New England's offense gave the defense enough of a cushion in the first meeting, Nov. 30 at the RCA Dome -- 38 points. But Tom Brady and Co. also turned around and let the air out of it.

The Patriots came out and did what you're supposed to do against a defense built to defend a lead, meaning rush the passer. They built a lead of their own. New England got a field goal (43 yards) on its first possession. That was key. A touchdown on its opening drive in a fifth straight game Sunday would go a long way toward helping the cause.

The defense forced a turnover on the Colts' first possession, and the offense didn't waste it, turning it into Mike Cloud's 4-yard touchdown run that gave the visitors a 10-0 lead. Then the defense got a rare stop, and the offense didn't stop, going up, 17-0, on Brady's 31-yard touchdown to Dedric Ward. You win shootouts by firing shots early and often, and that's what the Patriots' plan was, to make plays. So far, so good.

After the Colts answered with 10 second-quarter points, the special teams chipped in when Bethel Johnson returned a kickoff 92 yards for a score with 12 seconds left in the half, giving the Patriots a 24-10 lead at the break. New England had punted only once, as had the Colts.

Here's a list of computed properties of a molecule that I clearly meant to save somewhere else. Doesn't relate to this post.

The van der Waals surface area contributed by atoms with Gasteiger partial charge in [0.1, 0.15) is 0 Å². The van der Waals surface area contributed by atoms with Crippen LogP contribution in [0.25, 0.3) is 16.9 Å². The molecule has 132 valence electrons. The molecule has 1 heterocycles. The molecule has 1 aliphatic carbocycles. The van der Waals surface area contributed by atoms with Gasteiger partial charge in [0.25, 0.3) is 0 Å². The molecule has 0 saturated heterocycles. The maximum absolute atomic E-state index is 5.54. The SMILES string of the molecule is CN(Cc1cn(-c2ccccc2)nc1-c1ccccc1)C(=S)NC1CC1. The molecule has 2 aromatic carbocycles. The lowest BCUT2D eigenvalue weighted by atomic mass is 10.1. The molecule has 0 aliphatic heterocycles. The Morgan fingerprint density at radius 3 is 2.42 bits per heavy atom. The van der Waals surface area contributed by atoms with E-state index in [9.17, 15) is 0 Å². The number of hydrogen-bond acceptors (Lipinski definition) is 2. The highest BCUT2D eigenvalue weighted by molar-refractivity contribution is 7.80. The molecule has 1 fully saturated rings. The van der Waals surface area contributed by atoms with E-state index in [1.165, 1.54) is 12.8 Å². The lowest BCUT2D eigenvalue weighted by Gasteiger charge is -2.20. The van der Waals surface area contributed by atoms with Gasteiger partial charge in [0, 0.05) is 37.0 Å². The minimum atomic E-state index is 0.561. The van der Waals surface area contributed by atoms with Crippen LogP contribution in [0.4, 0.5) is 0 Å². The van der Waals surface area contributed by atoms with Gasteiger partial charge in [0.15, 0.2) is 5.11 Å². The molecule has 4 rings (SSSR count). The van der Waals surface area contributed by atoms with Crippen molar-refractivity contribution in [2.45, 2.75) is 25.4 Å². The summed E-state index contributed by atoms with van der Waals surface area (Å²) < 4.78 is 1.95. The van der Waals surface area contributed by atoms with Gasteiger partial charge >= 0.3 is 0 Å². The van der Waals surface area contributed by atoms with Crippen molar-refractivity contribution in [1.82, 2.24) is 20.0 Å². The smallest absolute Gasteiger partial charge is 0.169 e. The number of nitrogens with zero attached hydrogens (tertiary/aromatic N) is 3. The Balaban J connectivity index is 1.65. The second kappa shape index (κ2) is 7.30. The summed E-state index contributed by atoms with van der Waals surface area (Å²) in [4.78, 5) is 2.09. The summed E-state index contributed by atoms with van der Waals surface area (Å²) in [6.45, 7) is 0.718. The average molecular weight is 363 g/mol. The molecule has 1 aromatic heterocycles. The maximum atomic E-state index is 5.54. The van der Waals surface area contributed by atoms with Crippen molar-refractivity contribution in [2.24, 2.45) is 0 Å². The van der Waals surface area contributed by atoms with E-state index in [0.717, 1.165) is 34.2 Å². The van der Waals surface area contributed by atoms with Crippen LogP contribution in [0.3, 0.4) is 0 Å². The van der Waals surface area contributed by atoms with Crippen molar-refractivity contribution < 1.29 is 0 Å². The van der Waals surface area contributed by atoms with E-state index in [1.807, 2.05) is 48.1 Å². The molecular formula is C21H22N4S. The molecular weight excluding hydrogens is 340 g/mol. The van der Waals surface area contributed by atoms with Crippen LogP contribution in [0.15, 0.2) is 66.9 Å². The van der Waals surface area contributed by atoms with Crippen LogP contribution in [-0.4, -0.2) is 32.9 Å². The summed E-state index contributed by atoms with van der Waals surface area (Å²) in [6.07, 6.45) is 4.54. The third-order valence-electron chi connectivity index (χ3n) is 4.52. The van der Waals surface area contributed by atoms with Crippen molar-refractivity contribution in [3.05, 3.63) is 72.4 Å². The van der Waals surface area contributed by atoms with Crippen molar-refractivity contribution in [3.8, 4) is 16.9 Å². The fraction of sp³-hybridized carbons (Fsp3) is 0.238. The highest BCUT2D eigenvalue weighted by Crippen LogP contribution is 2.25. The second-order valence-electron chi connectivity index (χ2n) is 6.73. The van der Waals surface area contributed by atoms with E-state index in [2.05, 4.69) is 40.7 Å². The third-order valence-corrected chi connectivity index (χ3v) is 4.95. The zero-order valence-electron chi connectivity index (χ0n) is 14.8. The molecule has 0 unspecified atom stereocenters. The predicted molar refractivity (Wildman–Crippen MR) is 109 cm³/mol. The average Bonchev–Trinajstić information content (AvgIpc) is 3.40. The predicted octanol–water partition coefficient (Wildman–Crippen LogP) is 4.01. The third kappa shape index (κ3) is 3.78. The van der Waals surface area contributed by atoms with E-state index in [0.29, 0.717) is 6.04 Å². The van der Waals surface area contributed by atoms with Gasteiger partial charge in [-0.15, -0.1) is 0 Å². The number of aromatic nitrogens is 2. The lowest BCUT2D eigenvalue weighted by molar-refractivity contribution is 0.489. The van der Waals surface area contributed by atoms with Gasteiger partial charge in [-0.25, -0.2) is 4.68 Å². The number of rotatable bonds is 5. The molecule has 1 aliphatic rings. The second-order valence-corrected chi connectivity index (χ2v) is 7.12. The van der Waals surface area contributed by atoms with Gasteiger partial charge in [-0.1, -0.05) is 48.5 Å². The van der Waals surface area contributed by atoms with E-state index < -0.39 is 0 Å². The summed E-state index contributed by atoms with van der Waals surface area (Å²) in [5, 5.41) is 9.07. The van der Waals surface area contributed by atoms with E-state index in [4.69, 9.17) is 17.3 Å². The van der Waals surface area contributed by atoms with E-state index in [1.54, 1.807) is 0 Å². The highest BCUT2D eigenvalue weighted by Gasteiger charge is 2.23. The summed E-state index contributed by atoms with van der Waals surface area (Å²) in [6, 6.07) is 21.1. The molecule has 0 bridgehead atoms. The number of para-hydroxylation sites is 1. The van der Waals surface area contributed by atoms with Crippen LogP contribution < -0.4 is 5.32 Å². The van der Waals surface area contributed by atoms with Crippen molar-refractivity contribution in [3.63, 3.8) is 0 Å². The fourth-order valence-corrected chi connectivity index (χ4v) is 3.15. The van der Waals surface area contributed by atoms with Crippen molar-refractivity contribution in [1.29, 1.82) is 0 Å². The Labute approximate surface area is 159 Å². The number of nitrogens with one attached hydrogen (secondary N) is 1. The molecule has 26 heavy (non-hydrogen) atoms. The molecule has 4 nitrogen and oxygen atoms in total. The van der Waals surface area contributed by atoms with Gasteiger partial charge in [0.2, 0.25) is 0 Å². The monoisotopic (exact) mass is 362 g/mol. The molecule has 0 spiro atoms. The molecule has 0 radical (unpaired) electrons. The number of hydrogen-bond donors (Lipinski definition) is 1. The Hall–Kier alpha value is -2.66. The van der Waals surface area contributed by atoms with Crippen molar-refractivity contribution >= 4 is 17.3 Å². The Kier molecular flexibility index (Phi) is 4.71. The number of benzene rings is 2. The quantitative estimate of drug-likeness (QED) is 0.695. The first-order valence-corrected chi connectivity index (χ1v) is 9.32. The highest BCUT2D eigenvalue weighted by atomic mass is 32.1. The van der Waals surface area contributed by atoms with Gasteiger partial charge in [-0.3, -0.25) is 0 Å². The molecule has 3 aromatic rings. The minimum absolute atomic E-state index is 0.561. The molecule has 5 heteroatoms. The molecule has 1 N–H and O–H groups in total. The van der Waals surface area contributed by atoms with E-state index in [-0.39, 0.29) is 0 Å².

The defense stopped the Colts again on their first drive of the second half, and the offense kept it going, going ahead, 31-10, on Cloud's second touchdown, this one from 1 yard.

Then the offense let up, and let the Colts back in the game. The Patriots can't have that Sunday, or they could have several months to look back on a 15-2 season that ended a game early.

After Tyrone Poole picked off Manning, Brady gave the ball right back with an interception. That gave the Dome crowd life. Manning's 13-yard touchdown pass to Reggie Wayne gave the Colts life, as well, and pulled them to within 14.

Brady threw another interception on New England's next possession, and Manning hooked up with Marvin Harrison for a 26-yard touchdown on the next play. Patriots 31, Colts 24. At this point in the group effort, everyone wasn't doing his part.